SAP Remolds Itself as a Dot-Com Co.

Large applications vendors are increasingly finding themselves surrounded by hundreds of tiny competitors in burgeoning marketplaces. Some choose to fight, but ERP giant SAP AG ( has chosen to work with them.

To do so, says Vinnie Mirchandani, vice president of business applications at GartnerGroup Inc. (, SAP has shifted its entire business model to the Web and host or support electronic marketplaces., unveiled at the recent SAPphire users' meeting in Philadelphia, represents what some observers believe is a long-overdue Web-enablement of the SAP environment. A client-side component, Workplace, is to be delivered at the end of the year. It presents an enterprise portal for end-users to access and interact with applications and business partners. SAP intends to position itself as a dominant enterprise portal player, says cofounder and CEO Hasso Plattner.

SAP also rolled out Marketplace, an electronic hub that helps companies buy, sell and communicate among vertical industry and cross-industry horizontal markets. currently contains 22 horizontal and vertical business communities, such as banking or human resources. The communities support online catalogs, auctions, news reports, chats and online price quotes. About 1,000 SAP customers are participating in the initiative. While access is open to companies that are not SAP customers, users with the firm’s R/3 will be able to take advantage of back-end integration of order management functions.

"The Internet has become the major focus of everything SAP is doing," says Peter Graf, director of technology marketing at SAP. "There's a lot of demand from our customers for Internet solutions. There's a new market coming up, the fight for new market share is going on. That's where we see a significant chance for SAP to be the one that delivers new ways of doing business in a very seamless fashion."

While the features of R/3 are retained, SAP executives are presenting as the company's most significant product rollout since its founding. "This is clearly a vision announcement that affects the way the product is used, and it is integrated with other technologies and other products, rather than more features," says Robert H. Dorin, research director, enterprise business applications, at Aberdeen Group ( "This is as much a paradigm leap as going from R/2 [a mainframe-based application] to R/3 [client/server]."

Early adopters have found to be a more responsive alternative to electronic document interchange (EDI) systems. is "a lot easier to manage and a lot cheaper than EDI," says Ed Draper, manager of enterprise systems at Compaq Computer Corp., which has linked its electronic catalog and order management process to "It's a cleaner, more elegant way of doing business." Compaq's link into was built off its current R/3 system and deployed within two weeks by three employees, he relates.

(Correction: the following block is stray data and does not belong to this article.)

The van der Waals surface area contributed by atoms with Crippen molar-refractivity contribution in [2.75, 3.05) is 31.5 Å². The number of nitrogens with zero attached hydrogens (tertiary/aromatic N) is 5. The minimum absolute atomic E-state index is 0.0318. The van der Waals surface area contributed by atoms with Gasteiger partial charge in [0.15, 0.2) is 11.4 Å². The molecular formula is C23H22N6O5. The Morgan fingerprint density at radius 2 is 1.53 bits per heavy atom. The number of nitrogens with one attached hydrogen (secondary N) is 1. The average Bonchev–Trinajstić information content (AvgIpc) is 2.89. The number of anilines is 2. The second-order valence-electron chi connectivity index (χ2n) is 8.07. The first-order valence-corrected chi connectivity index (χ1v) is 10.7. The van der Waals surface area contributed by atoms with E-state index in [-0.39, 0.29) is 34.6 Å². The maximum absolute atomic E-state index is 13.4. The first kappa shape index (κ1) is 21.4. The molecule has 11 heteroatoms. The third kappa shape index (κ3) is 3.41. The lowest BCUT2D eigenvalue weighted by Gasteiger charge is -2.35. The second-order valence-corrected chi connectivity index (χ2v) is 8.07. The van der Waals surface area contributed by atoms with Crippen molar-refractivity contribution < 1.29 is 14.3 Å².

At SAPphire, Compaq demonstrated a two-way transaction through the portal with its major customer Enron Corp. Enron purchased Compaq servers and received order configuration information over the Internet within minutes of placing the order. "Customers have direct and easy access to our R/3 system," Draper says. Product, customer and pricing master data are maintained in R/3 and migrated to the product catalog, he explains. Compaq's catalog can be customized by the customer and administered by the customer. The system "supports customer-created standards and customer-configured products. Our customers also control a great deal of what happens on Compaq's site in regards to who can order," Draper says.

Aerospace giant Lockheed Martin's missiles and fire control division also implemented as a way to set up accounts with vendors’ catalogs, says Cal Scott, director of systems operations. Lockheed employees can access Hewlett-Packard Co., Dell Computer Corp. and W.W. Grainger Inc. catalogs to procure new computers or peripherals. The portal system has changed the role of procurement managers at Lockheed. "They don't have to place orders on a day-to-day basis, just administer the system," Scott says.

SAP intends to offer seamless transactions between back-end R/3 systems of electronic trading partners. "There is so much more going on between enterprises than just buying and selling," SAP’s Graf says. "Many companies are engaging in collaborative forecasting, collaborative project management and collaborative engineering. There's a million things that happen between corporations, where they need to have systems working together."

SAP may be overselling the advantage of back-end systems integration to electronic marketplaces, Gartner's Mirchandani says. Such integration "is important from a CIO's perspective, however, people join an electronic community for specific medical equipment information or professional services information," Mirchandani explains. "They're not worried about how well it ties into their payroll or materials management systems." The primary advantage to SAP is the number of eyes it gets by positioning itself as a leading portal, he adds.

An additional SAP initiative, Application Hosting, offers customers the option of accessing SAP R/3 modules through a third-party hosting service. "Now a customer does not need to buy the hardware, does not need to employ the specialist for system maintenance and does not need to have all the application skills," Graf says. "All they need is a Web browser." While SAP will not take on the role of ASP, it will initially configure new customer applications on its own systems, a practice it originally provided in its early days.

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